I write best in big chunks of time. I need four or five hours together to become fully immersed in the world where my characters live. I don’t know why I work this way, but I do. It’s the kind of fiction writer I am.
It’s unfortunate, then, that my life right now won’t permit me to write this way. I have a couple of part-time jobs. I have a couple of kids, ages twelve and nine (otherwise known as the “drive me” years). One parent recently passed away and left me with probably a year’s worth of responsibilities, and my other parent requires time and attention. I also have pets, doctors’ appointments, things that break and need fixing, meals that need to be cooked, shopping that needs to get done, a house that needs to be cleaned (okay, so I don’t do a lot of that)–you know, the stuff we all have.
All of this means that my schedule is packed from the moment I awake until the moment I go to sleep. And it frequently changes with little notice. In other words, the four-to-five-hour block of writing time just does not happen.
After struggling for a long while–and failing–to find big blocks of writing time, I finally admitted that something had to change. When I
whined about discussed this dilemma with writer friends and mentors, I received some excellent advice to help me restructure my writing:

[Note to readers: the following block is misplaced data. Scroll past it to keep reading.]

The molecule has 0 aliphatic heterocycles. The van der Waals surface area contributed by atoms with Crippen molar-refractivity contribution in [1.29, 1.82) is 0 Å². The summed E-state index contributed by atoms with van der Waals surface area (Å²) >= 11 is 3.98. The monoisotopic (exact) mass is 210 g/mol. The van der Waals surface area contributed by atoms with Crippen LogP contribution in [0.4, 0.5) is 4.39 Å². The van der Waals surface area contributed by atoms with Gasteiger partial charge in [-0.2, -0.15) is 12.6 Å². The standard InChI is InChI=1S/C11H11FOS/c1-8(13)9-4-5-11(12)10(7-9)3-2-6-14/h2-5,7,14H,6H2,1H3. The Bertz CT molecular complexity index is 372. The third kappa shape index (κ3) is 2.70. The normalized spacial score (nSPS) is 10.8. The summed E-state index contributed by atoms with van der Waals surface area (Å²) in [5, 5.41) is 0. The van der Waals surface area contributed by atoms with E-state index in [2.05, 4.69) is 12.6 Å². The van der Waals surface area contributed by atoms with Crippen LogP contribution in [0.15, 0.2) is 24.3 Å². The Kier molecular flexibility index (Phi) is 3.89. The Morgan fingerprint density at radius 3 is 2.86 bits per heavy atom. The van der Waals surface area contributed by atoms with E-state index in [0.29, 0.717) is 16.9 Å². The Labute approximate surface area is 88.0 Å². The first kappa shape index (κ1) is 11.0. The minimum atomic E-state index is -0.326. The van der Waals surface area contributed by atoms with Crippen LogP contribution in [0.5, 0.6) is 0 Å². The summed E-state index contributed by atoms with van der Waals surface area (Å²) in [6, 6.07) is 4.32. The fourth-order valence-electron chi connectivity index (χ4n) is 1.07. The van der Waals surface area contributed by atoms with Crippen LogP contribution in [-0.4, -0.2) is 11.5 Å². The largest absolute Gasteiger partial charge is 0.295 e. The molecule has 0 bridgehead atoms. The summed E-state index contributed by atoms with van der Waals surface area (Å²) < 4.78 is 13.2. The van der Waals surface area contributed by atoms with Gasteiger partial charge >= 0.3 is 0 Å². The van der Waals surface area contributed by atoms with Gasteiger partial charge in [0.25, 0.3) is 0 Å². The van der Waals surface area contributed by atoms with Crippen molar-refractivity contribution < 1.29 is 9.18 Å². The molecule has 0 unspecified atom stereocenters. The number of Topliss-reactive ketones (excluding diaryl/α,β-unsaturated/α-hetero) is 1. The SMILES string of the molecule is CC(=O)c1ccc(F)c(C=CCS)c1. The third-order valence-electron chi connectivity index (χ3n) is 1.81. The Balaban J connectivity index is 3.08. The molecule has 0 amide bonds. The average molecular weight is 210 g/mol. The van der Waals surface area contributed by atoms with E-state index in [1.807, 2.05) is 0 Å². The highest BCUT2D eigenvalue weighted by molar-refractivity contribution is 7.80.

Make appointments with my characters. Writer Catherine Elcik suggested blocking out appointments with my characters on my calendar just as I would with real people. I use iCal on my laptop and iPhone, and now anyone who looks can see I’ve frequently got time marked off for “meetings” with people who just happen to share my primary characters’ names. I also print the calendar out each week and tape it to my desk. I can’t say I always make every appointment, but having my characters visibly waiting for me, tapping their toes right where I can see them, has kept me more on target than in the past. When life events forced me to stop writing for a while (see below), I found I really missed this structure and it was the first thing I brought back when I returned to the keyboard.
Treat each scene like a short story. It’s funny: I don’t need huge blocks of time to work on essays or stories. But the novel is a different creature. “OH MY GOD THIS BOOK IS KILLING ME,” seems to be the novelist’s mantra. Why do we writers psych ourselves out so much? Our own blog mama, Therese Walsh, suggested that if I found myself freaking out over the amount of work I had to do, I should try taking it one scene at a time and telling myself that scene is a story. [Read more…]